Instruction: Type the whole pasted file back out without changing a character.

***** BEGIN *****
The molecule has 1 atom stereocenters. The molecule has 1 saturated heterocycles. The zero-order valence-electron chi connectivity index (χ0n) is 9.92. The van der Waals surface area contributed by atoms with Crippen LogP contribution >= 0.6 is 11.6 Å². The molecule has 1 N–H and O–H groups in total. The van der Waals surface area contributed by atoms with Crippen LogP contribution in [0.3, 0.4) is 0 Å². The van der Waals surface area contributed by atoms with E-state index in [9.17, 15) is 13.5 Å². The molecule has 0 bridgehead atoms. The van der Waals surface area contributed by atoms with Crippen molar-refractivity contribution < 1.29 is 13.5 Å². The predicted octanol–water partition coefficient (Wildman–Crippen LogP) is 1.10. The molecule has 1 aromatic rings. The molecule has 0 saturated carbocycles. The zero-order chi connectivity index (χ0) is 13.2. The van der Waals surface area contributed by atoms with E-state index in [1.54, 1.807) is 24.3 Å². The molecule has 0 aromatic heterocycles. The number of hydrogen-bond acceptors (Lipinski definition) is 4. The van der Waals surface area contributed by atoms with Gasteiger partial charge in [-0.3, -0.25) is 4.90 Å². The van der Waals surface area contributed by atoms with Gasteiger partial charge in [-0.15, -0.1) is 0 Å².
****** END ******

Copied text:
The molecule has 1 atom stereocenters. The molecule has 1 saturated heterocycles. The zero-order valence-electron chi connectivity index (χ0n) is 9.92. The van der Waals surface area contributed by atoms with Crippen LogP contribution >= 0.6 is 11.6 Å². The molecule has 1 N–H and O–H groups in total. The van der Waals surface area contributed by atoms with Crippen LogP contribution in [0.3, 0.4) is 0 Å². The van der Waals surface area contributed by atoms with E-state index in [9.17, 15) is 13.5 Å². The molecule has 0 bridgehead atoms. The van der Waals surface area contributed by atoms with Crippen molar-refractivity contribution < 1.29 is 13.5 Å². The predicted octanol–water partition coefficient (Wildman–Crippen LogP) is 1.10. The molecule has 1 aromatic rings. The molecule has 0 saturated carbocycles. The zero-order chi connectivity index (χ0) is 13.2. The van der Waals surface area contributed by atoms with E-state index in [1.54, 1.807) is 24.3 Å². The molecule has 0 aromatic heterocycles. The number of hydrogen-bond acceptors (Lipinski definition) is 4. The van der Waals surface area contributed by atoms with Gasteiger partial charge in [-0.3, -0.25) is 4.90 Å². The van der Waals surface area contributed by atoms with Gasteiger partial charge in [-0.15, -0.1) is 0 Å².